Me and my sister flanking cousin Mia. True Johnson Women.

Me and my sister flanking cousin Mia. True Johnson Women.

My sister is visiting this week, and it’s always an event when she and I get together. For years, we’ve lived in totally different parts of the country (currently, I’m in FL, and she’s in Maine), and we only see each other 1-2 times per year.  We’re both trying to make a better effort and shoot for 3 times minimum. And, of course, there’s always Skype and FaceTime.

Our relationship now spans 50 years.  She’s the elder by 5 years. She’s the one who held my hand and led me to first day at elementary school. She’s the one who taught me to drive a car, which required time and a lot of faith! She’s the one I tried to emulate because she was pretty and self-assured, had so many friends and always seemed to know just where she was going. I have always thought my sister was the cool one.

You can imagine my surprise when I found out a few years ago that my sister thought I was the cool one.  Turns out she admired my ability to break from the crowd and pave my own way (hmm, here I thought I just never fit in…), and she thought that chasing a career in theater and writing instead of business was creative and brave (well, I guess, especially on those days when you don’t know how you’re going to pay the bills).

At Walt Disney World with Dad.

At Walt Disney World with Dad.

I admire my sister. I see similarities in our personalities and I can trace much of it back to our shared childhood.  I also see that we’ve become different people, unique individuals who weigh circumstances and make different choices.

Being a writer, that naturally makes me think about characters and some of the classic sister relationships I’ve enjoyed in books.  From Little Women to The Other Boleyn Girl, from Lizzie and Jane Bennett in Pride & Prejudice to Elinor and Marianne Dashwood in Sense & Sensibility.  From Scarlet O’Hara’s somewhat adversarial relationship with her natural sisters to the sister-like bond she forms with her rival Melanie Wilkes. And more recently, the relationship between Katniss and Primrose Everdeane (don’t spoil it for me–I haven’t read all three books yet!).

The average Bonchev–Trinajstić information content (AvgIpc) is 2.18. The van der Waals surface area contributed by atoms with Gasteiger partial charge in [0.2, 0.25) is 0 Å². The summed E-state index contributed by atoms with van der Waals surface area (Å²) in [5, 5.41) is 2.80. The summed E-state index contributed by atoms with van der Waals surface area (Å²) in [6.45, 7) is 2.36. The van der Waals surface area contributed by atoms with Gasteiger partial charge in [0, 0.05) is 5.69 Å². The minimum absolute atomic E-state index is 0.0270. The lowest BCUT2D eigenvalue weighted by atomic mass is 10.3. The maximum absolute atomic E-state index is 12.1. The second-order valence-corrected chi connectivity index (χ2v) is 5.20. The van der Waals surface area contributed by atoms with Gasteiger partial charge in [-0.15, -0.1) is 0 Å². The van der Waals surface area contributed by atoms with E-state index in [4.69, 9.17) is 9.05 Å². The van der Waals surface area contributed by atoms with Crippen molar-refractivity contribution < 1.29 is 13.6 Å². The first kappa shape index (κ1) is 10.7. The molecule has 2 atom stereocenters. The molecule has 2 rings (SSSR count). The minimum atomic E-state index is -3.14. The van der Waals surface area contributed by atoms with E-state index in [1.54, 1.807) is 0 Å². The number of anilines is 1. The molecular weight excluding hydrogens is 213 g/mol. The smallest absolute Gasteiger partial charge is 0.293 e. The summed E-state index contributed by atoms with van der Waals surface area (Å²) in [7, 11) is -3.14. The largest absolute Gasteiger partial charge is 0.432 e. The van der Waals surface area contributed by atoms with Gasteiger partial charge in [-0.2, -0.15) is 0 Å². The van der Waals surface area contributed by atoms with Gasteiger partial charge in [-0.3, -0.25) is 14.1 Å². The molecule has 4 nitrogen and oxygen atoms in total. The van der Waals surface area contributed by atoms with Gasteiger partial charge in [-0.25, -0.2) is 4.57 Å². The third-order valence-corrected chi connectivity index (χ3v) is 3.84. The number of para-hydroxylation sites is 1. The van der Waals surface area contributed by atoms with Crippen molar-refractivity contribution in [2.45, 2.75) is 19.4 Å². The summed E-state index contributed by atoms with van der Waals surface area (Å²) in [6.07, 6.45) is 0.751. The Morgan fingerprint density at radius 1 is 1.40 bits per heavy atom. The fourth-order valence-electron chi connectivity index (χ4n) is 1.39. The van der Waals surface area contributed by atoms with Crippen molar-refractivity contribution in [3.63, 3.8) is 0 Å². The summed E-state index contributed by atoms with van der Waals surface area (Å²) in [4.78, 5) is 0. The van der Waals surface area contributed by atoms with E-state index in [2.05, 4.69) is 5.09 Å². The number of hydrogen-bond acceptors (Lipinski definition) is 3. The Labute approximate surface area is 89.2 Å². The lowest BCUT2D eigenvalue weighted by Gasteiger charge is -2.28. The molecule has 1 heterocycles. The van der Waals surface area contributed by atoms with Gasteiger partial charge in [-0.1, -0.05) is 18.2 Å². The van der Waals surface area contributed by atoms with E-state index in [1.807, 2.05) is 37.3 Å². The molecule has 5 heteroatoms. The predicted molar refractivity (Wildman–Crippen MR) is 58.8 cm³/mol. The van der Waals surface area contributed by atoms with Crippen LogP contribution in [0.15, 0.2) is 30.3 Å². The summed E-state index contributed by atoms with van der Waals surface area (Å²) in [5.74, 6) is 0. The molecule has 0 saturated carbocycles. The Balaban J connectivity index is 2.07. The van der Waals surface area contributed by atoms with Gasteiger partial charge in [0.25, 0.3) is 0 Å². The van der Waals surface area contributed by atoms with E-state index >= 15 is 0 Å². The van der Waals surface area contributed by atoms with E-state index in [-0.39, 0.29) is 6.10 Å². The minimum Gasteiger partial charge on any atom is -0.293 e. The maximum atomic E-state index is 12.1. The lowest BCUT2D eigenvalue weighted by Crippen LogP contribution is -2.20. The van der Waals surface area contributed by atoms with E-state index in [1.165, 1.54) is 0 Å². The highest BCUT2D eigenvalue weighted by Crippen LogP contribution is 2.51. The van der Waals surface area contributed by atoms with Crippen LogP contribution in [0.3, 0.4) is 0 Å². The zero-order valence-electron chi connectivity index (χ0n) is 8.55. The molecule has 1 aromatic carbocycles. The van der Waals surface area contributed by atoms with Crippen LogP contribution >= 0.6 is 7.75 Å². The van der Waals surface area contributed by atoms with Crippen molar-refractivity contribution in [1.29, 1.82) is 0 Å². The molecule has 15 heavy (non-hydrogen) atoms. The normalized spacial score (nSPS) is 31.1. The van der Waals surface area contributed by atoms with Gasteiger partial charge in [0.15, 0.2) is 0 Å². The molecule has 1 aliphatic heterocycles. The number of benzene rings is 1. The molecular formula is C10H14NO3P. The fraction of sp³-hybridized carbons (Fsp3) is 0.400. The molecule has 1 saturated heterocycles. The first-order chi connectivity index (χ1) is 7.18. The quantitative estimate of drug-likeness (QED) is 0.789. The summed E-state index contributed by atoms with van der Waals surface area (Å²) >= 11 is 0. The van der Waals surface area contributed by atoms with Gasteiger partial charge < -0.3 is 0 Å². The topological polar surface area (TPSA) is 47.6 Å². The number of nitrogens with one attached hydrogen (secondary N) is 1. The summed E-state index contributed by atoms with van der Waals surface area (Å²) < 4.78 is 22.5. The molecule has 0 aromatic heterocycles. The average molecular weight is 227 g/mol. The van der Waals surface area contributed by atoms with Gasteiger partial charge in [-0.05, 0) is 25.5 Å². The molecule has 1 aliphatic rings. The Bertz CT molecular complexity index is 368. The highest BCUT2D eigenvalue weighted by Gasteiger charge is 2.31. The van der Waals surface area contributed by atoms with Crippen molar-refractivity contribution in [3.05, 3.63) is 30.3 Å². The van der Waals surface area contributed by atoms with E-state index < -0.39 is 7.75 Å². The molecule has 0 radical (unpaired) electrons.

What’s the most memorable sister relationship you’ve enjoyed in a book? What is it about sisterly relationships that draws us into their story?

About Amy Atwell

Amy Atwell is a storyteller at heart. After fifteen years in professional theater, she turned from the stage to the page to write contemporary capers and historical tales that combine romance and adventure. Her books are available at Amazon and Barnes & Noble. When not writing, she runs the online author communities WritingGIAM and Author E.M.S.
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12 Responses to Sisters

  1. Amy R says:

    The most memorable sister relationship I can think of recently are from Edie’s Stardust Miracle – Becky and Sarah. They both went through so much together but continued to be the other one’s support when it was needed. I think that relationship was one of the best things about the book. I have a sister, but we live about an hour apart. We both work full time, have families to take care of so we don’t get to spend a lot of time together. I love reading about sisters! Thanks, Amy!
    Amy R`s last blog was …Review: Sweet Chaos by Misty Evans

    • Edie Ramer says:

      Amy, how sweet! I didn’t even think of my book when I read this blog. And I’m sure if you or your sister needed help, you’d be there for each other. If mine needed me, I know I would be there for her.

  2. Willa says:

    I always think about Nora Robert’s Montana Sky when thinking about sisters. Three women who share the same father and have a different mother. They have never met before their father’s funeral but by the terms of his will they have to stay together on a ranch for a year.

    The struggle, fighting, resentment and bonding was great to read – and some hilarious moments too 😛

  3. Hmm, can’t come with a sister-story, but you’ve made me call my sister this morning! 🙂

  4. Edie Ramer says: